HARRISBURG - Pennsylvania state government would reap $3 billion a year under Gov. Wolf's plan to expand a 6.6 percent sales tax to include transactions on 45 currently exempt categories of products or services - including cable TV, spectator sports, and nursing care, according to figures released Wednesday by his administration.
The calculations underscore how big a role the sales-tax expansion would play in the Democratic governor's plan to pump $3.2 billion a year into cutting school property taxes and providing $2 billion in new aid to prekindergarten programs and public schools over his four-year term. The plan, Wolf contends, would help level the education playing field and bring relief to poorer and higher-tax school districts after schools saw deep cuts in state aid under his predecessor.
He also argues that eliminating the exemptions would bring Pennsylvania's sales tax into the 21st century.
Removing the exemptions would be a bigger source of money than either Wolf's proposal to raise the sales tax rate by 10 percent to 6.6 percent and the income tax by 20 percent to 3.7 percent.
The exemptions he would remove are similar, if not identical, to the ones that Republican lawmakers have sought in recent years as they tried to find ways to cut school property taxes. However, those efforts have met with defeat repeatedly, running into opposition from advocates for business and the poor, and certain lawmakers who do not see real estate levies or school funding as front-burner issues in their districts.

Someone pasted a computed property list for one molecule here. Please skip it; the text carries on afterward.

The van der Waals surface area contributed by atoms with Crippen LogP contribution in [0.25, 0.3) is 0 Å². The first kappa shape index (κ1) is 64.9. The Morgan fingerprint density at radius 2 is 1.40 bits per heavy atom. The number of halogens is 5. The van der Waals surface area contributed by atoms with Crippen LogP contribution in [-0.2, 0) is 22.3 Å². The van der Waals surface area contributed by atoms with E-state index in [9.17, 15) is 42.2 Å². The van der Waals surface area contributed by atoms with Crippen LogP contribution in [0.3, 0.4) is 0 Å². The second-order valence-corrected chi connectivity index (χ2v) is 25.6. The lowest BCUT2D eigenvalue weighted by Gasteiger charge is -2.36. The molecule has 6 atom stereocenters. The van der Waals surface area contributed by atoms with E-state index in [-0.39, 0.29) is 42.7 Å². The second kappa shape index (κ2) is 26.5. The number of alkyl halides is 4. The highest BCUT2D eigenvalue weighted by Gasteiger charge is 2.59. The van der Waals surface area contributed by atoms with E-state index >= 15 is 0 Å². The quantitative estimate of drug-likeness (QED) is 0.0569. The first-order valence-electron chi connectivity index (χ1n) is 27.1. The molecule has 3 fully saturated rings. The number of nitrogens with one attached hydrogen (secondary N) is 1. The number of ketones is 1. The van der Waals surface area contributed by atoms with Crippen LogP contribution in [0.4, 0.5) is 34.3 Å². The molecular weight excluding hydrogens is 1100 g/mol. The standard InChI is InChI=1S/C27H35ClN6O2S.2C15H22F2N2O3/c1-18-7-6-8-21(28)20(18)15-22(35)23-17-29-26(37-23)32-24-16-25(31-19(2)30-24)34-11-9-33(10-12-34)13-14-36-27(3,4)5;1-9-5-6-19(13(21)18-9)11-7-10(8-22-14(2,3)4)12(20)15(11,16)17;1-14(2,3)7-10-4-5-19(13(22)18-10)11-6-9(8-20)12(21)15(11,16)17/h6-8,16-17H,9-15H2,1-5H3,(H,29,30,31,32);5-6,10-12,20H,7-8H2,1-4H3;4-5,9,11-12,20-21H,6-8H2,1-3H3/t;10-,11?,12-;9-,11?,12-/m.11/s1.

The biggest exemptions Wolf proposes to remove include a wide variety of recreational pursuits: fitness and sports centers; tickets to amusement parks, spectator sports, movies, and performing arts; and cable-TV fees.
Purchases of nonprescription drugs, candy, and gum would be taxed, as would personal services - including nursing care, counseling, and hair care. Fees for lawyers, consultants, architects, and real estate agents also would be taxed.
The plan will need approval by the Republican-controlled legislature, where some leaders are willing to consider a state tax increase for dollar-for-dollar property-tax cuts but are circumspect about increasing taxes to pay for pension obligations and state programs.